From the Evening Star, June 18, 1913. By Walt Mason.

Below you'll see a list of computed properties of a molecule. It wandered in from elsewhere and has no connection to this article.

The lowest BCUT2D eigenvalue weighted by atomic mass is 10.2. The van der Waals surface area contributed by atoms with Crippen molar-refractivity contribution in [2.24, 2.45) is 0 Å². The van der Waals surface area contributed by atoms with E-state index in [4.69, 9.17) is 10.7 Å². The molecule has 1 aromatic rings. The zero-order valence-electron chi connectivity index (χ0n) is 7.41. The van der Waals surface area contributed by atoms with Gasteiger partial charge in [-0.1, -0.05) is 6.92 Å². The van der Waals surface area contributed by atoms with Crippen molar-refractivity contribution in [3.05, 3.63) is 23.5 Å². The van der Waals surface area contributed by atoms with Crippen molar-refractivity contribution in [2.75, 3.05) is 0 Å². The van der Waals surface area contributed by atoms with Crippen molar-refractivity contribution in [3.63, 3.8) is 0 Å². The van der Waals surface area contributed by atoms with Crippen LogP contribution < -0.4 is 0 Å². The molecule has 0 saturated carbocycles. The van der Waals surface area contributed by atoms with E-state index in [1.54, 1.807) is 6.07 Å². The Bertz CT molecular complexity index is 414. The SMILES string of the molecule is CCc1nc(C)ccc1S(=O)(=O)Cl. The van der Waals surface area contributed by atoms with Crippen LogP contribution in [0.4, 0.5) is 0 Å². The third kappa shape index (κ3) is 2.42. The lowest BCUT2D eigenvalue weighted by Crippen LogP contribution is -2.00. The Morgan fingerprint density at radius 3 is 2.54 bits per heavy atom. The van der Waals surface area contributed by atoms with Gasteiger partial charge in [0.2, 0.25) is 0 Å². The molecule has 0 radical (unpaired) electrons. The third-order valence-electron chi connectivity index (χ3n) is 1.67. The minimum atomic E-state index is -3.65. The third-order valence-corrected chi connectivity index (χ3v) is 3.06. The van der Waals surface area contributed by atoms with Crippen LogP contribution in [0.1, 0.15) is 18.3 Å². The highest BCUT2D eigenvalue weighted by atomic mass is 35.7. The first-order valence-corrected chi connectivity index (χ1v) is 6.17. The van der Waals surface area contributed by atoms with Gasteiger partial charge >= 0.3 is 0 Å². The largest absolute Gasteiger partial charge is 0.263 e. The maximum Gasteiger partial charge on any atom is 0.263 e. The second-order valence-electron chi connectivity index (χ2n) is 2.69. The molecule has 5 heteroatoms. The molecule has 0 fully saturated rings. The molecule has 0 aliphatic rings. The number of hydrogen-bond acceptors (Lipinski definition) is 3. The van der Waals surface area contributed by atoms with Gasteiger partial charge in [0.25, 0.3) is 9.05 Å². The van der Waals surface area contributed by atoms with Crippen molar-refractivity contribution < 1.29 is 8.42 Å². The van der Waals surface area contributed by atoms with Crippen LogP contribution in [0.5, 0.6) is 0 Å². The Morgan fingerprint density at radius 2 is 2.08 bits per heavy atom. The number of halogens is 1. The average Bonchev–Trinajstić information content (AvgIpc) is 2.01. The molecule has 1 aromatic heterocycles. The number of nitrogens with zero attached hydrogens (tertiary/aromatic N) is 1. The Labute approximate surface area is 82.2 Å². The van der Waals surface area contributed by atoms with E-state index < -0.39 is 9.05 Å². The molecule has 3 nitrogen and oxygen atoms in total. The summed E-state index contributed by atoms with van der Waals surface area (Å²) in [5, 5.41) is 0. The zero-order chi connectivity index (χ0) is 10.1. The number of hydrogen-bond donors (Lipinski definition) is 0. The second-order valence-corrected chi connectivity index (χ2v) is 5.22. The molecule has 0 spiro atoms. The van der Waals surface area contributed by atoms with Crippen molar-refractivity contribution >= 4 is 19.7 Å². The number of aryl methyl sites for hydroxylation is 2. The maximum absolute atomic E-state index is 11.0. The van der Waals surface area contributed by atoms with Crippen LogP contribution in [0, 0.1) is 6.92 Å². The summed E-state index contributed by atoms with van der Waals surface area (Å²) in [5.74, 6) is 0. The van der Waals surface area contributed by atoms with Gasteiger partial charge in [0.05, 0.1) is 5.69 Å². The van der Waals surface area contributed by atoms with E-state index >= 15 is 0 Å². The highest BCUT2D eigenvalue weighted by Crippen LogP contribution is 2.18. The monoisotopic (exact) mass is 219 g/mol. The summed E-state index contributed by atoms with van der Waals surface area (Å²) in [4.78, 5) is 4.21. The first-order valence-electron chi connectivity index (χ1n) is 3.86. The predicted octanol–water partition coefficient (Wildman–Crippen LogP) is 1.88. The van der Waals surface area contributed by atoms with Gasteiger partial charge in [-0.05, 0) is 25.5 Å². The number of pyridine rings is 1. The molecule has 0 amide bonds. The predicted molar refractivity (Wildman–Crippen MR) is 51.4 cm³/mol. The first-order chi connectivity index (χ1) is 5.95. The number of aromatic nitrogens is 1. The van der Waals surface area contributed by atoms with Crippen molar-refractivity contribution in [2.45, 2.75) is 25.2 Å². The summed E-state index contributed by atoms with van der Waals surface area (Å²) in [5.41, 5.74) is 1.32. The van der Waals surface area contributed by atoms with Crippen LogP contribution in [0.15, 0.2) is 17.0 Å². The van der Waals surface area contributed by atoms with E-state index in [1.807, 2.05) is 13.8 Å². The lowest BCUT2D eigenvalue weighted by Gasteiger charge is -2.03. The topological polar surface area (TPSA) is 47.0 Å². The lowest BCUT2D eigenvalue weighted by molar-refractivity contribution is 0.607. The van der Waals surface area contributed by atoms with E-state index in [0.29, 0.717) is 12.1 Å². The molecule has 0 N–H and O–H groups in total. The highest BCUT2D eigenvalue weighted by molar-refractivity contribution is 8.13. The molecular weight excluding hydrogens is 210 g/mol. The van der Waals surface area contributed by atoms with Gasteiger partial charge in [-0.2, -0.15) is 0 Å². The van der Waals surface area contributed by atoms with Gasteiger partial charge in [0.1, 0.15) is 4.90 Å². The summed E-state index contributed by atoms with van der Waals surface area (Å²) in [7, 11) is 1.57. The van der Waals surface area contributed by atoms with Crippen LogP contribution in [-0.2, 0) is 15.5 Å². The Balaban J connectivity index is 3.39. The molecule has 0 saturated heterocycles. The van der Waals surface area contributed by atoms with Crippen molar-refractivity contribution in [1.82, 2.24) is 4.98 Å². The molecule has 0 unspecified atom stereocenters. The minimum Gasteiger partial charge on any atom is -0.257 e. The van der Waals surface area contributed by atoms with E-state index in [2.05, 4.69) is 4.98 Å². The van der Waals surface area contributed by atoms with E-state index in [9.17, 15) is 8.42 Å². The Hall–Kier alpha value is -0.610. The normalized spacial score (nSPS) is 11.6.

The old world is wagging along to the bragging of those who have won in the battle of life; their vaunting and crowing we hear as we’re going to do what we can in the flurry and strife! But Midas and Croesus have all gone to pieces and millions of winners have crumbled to dust; the old world, still wagging, has heard legions bragging whose names are forgotten, whose riches are rust. The old world is flying along to the sighing of those who have troubles too heavy to bear; and loud sounds the wailing of sick souls and ailing, the chorus of sorrow, the dirge of despair. But millions are sleeping who one time were weeping and cursing their gods in the caverns of gloom; the old world, still flying, has heard so much sighing—has heard so much prating of dolor and doom! The old world is rumbling along to the grumbling of those who can tell how it might be improved; the kicking and carping that way have been harping since first in the dawn of the ages it moved. But millions are planted who once gallivanted around on the surface with croakings and kicks; the old world, still rumbling, has seen them go tumbling, has heard the small splashes they made in the Styx.